A Bulang woman shares tales of life and tea, and life with tea. The Bulang and local Dai minority share similar language and traditions of tea in the south and west of Xishuangbanna Prefecture in souther Yunnan.
Our Bulang Shou offering is a recent 2014 Autumn harvest from one of the great and ancient ‘nests’ of Puerh tea, the Bulang Mountains of southern Yunnan province. Harvested by the Bulang people near the village of Lao Ma Er, this oxidized tea is a smooth tea using leaves from 20-40 year old bushes scattered on an eastern facing slope. It is also a great winter tea adding more of a warmth to the body than its ‘sheng’ or raw green relative. Locals of Yunnan will often refer to cooked ‘shou’s’ as teas for late night or colder temperatures. Generally containing less stimulants and caffeine they are teas that can be sipped in the afternoons and evenings without the destructive stimulant abilities that keep many absolutely awake.
It also ranks as a tea in Hong Kong and Taiwan that is kind to hangovers and those suffering the after-effects of over-indulging with other kinds of beverages. Villagers of Lao Ma Er have potent alcohols that they’ve long made by hand and they will simply say “any tea” is a good solution.
A tea taster from Guangdong samples teas harvested from Bulang Mountain with a look, a sniff, a sip, and more sips.
We’ve returned to this region because of the raw nature of the teas and the production which has improved steadily over the years. In the not so distant past it was common for dust, feathers and scrapings in tea from these hills, but quality of production and the final product has happily become something almost predictable in certain villages. Our procurer of leaves, Jeff, loves the region and the fact that amounts of available tea are generally limited and steadily improving. He returns to certain villages often to sip because of some of the great teas that almost by accident are created. In his words, “Unpredictability is great fun when discovering and seeking out special batches because you can discover a classic almost by accident but never have it replicated. It exists in one errant harvest, and then never again”.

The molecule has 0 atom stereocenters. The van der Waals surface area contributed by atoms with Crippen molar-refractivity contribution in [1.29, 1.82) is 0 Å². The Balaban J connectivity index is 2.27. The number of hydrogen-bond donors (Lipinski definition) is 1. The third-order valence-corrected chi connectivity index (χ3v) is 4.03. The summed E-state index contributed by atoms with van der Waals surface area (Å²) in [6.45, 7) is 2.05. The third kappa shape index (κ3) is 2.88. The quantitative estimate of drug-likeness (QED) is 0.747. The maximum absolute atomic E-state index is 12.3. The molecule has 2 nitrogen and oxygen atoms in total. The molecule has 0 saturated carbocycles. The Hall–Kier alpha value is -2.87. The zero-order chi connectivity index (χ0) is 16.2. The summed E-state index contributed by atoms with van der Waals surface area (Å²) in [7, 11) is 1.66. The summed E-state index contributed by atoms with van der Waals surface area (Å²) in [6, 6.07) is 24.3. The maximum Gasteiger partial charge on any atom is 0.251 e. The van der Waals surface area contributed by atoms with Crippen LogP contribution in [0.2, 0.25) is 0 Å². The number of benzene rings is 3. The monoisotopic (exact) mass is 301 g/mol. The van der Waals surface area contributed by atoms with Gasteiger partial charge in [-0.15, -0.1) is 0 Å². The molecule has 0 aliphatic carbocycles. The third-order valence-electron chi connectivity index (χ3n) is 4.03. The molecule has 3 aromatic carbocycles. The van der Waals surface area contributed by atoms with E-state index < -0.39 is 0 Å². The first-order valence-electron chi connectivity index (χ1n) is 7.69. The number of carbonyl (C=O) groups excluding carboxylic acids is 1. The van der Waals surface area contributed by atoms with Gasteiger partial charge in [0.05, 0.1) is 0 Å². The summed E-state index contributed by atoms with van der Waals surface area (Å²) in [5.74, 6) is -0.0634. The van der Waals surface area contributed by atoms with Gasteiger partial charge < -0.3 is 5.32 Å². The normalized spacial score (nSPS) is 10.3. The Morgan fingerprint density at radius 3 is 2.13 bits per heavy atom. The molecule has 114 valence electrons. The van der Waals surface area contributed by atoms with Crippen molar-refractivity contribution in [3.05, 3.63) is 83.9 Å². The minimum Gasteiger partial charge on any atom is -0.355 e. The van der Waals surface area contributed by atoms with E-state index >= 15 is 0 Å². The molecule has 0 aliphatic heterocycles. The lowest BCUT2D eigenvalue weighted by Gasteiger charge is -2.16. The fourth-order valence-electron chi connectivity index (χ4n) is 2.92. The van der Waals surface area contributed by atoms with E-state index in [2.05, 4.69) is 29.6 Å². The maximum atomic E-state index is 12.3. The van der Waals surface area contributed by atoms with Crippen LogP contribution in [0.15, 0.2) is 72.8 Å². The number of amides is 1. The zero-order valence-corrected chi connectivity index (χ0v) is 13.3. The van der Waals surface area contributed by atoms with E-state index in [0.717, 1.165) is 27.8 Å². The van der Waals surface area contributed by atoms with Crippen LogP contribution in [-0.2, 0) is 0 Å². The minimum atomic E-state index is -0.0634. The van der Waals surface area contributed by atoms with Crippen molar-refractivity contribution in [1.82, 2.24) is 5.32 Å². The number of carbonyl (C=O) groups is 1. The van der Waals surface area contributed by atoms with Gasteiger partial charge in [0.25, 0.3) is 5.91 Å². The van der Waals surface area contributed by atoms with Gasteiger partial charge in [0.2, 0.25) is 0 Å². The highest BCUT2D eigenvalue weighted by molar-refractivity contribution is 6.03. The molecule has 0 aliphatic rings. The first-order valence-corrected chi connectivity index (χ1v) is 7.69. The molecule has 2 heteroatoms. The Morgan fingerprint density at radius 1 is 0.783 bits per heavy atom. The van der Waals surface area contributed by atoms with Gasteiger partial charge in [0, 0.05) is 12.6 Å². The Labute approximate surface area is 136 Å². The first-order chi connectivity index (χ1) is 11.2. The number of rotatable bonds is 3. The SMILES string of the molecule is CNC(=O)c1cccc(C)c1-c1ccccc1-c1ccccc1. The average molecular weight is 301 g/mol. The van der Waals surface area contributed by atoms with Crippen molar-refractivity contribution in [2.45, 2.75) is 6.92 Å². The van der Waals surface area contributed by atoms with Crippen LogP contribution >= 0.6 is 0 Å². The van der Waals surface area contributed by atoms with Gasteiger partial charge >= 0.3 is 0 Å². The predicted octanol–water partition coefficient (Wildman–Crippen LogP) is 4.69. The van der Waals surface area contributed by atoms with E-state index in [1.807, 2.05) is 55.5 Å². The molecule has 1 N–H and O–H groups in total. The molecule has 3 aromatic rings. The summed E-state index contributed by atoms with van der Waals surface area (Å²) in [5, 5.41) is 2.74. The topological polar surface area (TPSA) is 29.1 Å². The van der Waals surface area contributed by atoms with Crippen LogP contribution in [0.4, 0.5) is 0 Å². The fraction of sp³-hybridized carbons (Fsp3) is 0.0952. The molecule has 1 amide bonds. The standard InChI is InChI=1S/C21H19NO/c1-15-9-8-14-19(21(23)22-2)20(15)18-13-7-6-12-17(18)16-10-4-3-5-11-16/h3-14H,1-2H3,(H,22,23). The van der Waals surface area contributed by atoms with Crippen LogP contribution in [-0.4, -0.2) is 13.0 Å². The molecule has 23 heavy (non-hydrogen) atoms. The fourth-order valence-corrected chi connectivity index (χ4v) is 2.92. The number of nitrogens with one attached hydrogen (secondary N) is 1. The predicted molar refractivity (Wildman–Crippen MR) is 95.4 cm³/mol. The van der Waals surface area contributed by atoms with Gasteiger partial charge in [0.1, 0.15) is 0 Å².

Young tea bushes that will need between 2-4 years more of growth before they can begin to produce teas of quality near the village of Lao Ma Er.
In shou teas (artificially oxidized) villages generally don’t use the best leaves of a harvest instead preferring to use leaves that may not appear as clean or symmetrical. Because the process of oxidizing a tea takes away some of the bitter ends of a tea, there isn’t so much worry in how powerful or over the top a harvest of tea might be initially.
Bulang tea harvesters in a field of young tea bushes that are less than 30 years old. There are young bushes, medium aged bushes and old or ancient bushes and trees and this fact should always be marked or stated when buying Puerhs.
Much of the Bulang region remains difficult to access during the wet summer months and very little tea production or harvesting is done. The coveted Spring season produces the best teas, according to many, though one will often find villagers preferring a summer or autumn harvest because of the rougher edges of flavor and more pungent nature. While our tea has some of the strength that one associates with autumn teas, it remains smooth.
A Bulang woman harvests tea leaves in autumn of 2014. For many of the indigenous there are no real seasons for much of their teas. They pick throughout the year in small increments, never over harvesting. For teas, particularly the famed regions, there are distinctive harvest seasons which again are usually marked or stated.
Our Bulang offering comes from altitudes of 1200 metres and is entirely hand picked by tannin-stained finger nails of the Bulang minority.
- Jeff Fuchs
While we encourage each drinker to tinker with infusion times and amounts of tea used according to taste, the below is a good base from which to begin the JalamTeas Bulang tea experience.
This cooked or ‘shou’ tea is dark and has been artificially oxidized and generally doesn’t need quite as much time to produce an elixir of dark enough color (or flavor), so experiment a little with infusion times and amounts of tea leaves.
Use fully boiled water, as the large leaf 'Camellia Sinensis Assamica' (Puerh) can handle the heat.
If this is your first tea cake, here is a step-by-step guide on how to break and prepare a tea cake.
We recommend not less than 6 grams per serving; ideally 8-10 grams. Locals in southern Yunnan will use as much as 12 grams and wring out more than a dozen infusions, keeping the infusion times relatively short.
When the tongue ceases to enjoy an infusion's strength, that is the time to begin anew with a fresh load of leaves.
Don't be shy to ask me any questions about your tea leaves or anything related at firstname.lastname@example.org. You have my ears and I will get back in touch with you.